A column by Dr. Anthony L. Komaroff in North Carolina’s Daily Reflector cautions about the effects of drug interactions for patients taking the medication warfarin – an anticoagulant, or blood thinner.
Komaroff writes that some antibiotics and antifungal drugs increase warfarin’s ability to stop blood clotting, but others do the opposite. Some topical antibiotics that are applied directly to the skin can also interfere with warfarin. He recommends that anyone taking warfarin get regular blood tests.
Although alternatives to warfarin are available, many doctors are reluctant to prescribe them because of safety concerns.
Pradaxa was introduced as a more convenient alternative to warfarin, because patients taking it didn’t require regular blood testing or dietary restrictions. But the nonprofit Institute for Safe Medication Practices recently estimated that 542 reports of deaths associated with Pradaxa were reported to the FDA in 2011, topping all other medicines.
In the column, Komaroff is responding to a letter writer who received a stent, which is a wire mesh cylinder that opens up the middle of an artery partially blocked by cholesterol-rich plaque, or atherosclerosis.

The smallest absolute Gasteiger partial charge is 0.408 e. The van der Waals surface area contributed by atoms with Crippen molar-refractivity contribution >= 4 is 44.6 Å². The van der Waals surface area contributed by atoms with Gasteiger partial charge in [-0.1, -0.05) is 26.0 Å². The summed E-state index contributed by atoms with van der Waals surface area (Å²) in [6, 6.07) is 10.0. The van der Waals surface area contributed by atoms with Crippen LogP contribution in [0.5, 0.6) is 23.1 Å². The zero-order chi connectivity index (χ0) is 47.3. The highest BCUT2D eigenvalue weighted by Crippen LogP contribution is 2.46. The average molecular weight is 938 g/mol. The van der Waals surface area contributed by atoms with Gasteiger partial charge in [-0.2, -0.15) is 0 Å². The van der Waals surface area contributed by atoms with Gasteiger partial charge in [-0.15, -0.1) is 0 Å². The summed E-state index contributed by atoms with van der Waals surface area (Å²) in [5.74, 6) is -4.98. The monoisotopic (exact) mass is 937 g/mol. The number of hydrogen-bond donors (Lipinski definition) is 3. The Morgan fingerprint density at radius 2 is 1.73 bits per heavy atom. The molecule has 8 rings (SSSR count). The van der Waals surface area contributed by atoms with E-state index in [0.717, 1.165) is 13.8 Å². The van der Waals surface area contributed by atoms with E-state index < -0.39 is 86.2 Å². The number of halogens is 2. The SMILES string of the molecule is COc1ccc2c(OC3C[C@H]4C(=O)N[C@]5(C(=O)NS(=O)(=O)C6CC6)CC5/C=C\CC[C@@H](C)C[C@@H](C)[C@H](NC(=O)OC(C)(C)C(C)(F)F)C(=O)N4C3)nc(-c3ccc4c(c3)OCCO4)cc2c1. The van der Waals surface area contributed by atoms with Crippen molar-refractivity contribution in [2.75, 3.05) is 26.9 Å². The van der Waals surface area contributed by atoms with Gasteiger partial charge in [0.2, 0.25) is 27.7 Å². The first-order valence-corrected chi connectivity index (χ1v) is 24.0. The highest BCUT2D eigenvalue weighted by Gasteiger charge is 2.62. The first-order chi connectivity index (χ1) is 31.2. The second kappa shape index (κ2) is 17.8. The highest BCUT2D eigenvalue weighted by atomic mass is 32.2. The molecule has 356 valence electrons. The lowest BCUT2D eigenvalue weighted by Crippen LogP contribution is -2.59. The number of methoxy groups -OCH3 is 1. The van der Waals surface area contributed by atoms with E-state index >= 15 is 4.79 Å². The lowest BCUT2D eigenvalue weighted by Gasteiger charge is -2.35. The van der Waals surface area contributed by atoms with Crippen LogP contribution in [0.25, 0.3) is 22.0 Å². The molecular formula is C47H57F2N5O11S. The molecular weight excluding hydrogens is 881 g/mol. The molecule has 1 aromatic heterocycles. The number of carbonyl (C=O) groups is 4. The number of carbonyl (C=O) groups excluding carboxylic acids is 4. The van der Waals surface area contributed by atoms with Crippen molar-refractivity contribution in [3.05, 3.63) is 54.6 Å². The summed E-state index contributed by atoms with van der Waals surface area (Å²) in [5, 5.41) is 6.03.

Under some conditions, our blood’s ability to clot is beneficial and necessary, as when we cut our skin or suffer a bleeding stomach ulcer.
But placement of a stent can make clots form more easily, Komaroff writes. And if a clot forms in the stent, the blood supply can suddenly shut off and trigger a heart attack.
That’s why doctors prescribe anticoagulants to reduce the risk of clots for at least a year after a stent is placed. Warfarin is also used for other conditions that increase the risk of blood clots, including artificial heart valves, the irregular heart rhythm called atrial fibrillation, and blood clots in the legs (deep venous thrombosis) that may travel to the lungs.
Patients should consult their doctors before making any changes in their medication. A consultation with a Pradaxa lawyer is also important if there are significant injuries while on Pradaxa.
See the column here: